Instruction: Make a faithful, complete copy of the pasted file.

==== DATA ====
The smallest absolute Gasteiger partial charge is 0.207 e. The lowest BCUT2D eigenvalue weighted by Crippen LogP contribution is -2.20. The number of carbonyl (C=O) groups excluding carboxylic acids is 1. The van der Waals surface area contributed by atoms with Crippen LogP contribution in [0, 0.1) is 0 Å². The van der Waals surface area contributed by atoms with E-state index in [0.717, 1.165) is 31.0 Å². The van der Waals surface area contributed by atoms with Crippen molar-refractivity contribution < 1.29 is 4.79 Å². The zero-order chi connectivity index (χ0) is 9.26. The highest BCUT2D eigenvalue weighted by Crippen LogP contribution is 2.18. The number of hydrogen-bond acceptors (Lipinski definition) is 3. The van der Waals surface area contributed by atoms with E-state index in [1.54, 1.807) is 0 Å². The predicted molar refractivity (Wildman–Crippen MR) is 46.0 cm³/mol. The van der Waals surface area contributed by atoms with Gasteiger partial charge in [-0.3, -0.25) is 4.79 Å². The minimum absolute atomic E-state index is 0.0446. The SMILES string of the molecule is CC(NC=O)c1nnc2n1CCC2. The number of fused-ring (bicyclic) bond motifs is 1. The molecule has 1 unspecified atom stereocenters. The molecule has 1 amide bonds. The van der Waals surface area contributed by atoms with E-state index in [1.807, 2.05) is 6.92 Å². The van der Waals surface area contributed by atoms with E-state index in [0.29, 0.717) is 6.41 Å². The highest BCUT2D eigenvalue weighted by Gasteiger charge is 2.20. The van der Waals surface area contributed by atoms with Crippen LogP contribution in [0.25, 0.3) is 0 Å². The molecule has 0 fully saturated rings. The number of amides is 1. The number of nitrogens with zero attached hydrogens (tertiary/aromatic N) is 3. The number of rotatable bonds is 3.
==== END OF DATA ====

The smallest absolute Gasteiger partial charge is 0.207 e. The lowest BCUT2D eigenvalue weighted by Crippen LogP contribution is -2.20. The number of carbonyl (C=O) groups excluding carboxylic acids is 1. The van der Waals surface area contributed by atoms with Crippen LogP contribution in [0, 0.1) is 0 Å². The van der Waals surface area contributed by atoms with E-state index in [0.717, 1.165) is 31.0 Å². The van der Waals surface area contributed by atoms with Crippen molar-refractivity contribution < 1.29 is 4.79 Å². The zero-order chi connectivity index (χ0) is 9.26. The highest BCUT2D eigenvalue weighted by Crippen LogP contribution is 2.18. The number of hydrogen-bond acceptors (Lipinski definition) is 3. The van der Waals surface area contributed by atoms with E-state index in [1.54, 1.807) is 0 Å². The predicted molar refractivity (Wildman–Crippen MR) is 46.0 cm³/mol. The van der Waals surface area contributed by atoms with Gasteiger partial charge in [-0.3, -0.25) is 4.79 Å². The minimum absolute atomic E-state index is 0.0446. The SMILES string of the molecule is CC(NC=O)c1nnc2n1CCC2. The number of fused-ring (bicyclic) bond motifs is 1. The molecule has 1 unspecified atom stereocenters. The molecule has 1 amide bonds. The van der Waals surface area contributed by atoms with E-state index in [1.807, 2.05) is 6.92 Å². The van der Waals surface area contributed by atoms with E-state index in [0.29, 0.717) is 6.41 Å². The highest BCUT2D eigenvalue weighted by Gasteiger charge is 2.20. The van der Waals surface area contributed by atoms with Crippen LogP contribution in [0.25, 0.3) is 0 Å². The molecule has 0 fully saturated rings. The number of amides is 1. The number of nitrogens with zero attached hydrogens (tertiary/aromatic N) is 3. The number of rotatable bonds is 3.